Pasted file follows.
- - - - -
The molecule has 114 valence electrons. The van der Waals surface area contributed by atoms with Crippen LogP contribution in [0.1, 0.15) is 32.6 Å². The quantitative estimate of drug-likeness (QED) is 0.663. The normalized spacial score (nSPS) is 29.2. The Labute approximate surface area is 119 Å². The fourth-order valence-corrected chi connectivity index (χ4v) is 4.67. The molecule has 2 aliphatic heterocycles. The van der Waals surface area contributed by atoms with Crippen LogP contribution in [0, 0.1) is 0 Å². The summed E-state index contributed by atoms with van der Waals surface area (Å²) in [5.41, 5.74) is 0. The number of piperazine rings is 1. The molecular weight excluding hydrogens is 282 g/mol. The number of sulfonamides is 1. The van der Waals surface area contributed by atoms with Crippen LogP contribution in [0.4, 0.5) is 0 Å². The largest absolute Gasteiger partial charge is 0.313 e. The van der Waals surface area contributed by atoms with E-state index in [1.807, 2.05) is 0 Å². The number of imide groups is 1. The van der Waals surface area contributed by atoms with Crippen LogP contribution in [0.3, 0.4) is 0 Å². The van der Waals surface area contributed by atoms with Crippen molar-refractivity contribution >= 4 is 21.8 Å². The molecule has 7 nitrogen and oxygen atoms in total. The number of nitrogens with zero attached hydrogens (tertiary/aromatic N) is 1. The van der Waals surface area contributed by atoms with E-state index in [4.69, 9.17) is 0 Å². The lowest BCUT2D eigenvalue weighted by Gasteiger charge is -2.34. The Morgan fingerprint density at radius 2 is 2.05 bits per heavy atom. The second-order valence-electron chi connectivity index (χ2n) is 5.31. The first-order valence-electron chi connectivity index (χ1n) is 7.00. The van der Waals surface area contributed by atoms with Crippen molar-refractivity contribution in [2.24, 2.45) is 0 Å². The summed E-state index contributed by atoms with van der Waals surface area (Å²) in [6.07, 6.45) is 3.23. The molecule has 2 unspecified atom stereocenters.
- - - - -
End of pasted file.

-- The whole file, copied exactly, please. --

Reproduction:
The molecule has 114 valence electrons. The van der Waals surface area contributed by atoms with Crippen LogP contribution in [0.1, 0.15) is 32.6 Å². The quantitative estimate of drug-likeness (QED) is 0.663. The normalized spacial score (nSPS) is 29.2. The Labute approximate surface area is 119 Å². The fourth-order valence-corrected chi connectivity index (χ4v) is 4.67. The molecule has 2 aliphatic heterocycles. The van der Waals surface area contributed by atoms with Crippen LogP contribution in [0, 0.1) is 0 Å². The summed E-state index contributed by atoms with van der Waals surface area (Å²) in [5.41, 5.74) is 0. The number of piperazine rings is 1. The molecular weight excluding hydrogens is 282 g/mol. The number of sulfonamides is 1. The van der Waals surface area contributed by atoms with Crippen LogP contribution in [0.4, 0.5) is 0 Å². The largest absolute Gasteiger partial charge is 0.313 e. The van der Waals surface area contributed by atoms with E-state index in [1.807, 2.05) is 0 Å². The number of imide groups is 1. The van der Waals surface area contributed by atoms with Crippen LogP contribution in [0.3, 0.4) is 0 Å². The van der Waals surface area contributed by atoms with Crippen molar-refractivity contribution >= 4 is 21.8 Å². The molecule has 7 nitrogen and oxygen atoms in total. The number of nitrogens with zero attached hydrogens (tertiary/aromatic N) is 1. The van der Waals surface area contributed by atoms with E-state index in [4.69, 9.17) is 0 Å². The lowest BCUT2D eigenvalue weighted by Gasteiger charge is -2.34. The Morgan fingerprint density at radius 2 is 2.05 bits per heavy atom. The second-order valence-electron chi connectivity index (χ2n) is 5.31. The first-order valence-electron chi connectivity index (χ1n) is 7.00. The van der Waals surface area contributed by atoms with Crippen molar-refractivity contribution in [2.24, 2.45) is 0 Å². The summed E-state index contributed by atoms with van der Waals surface area (Å²) in [6.07, 6.45) is 3.23. The molecule has 2 unspecified atom stereocenters.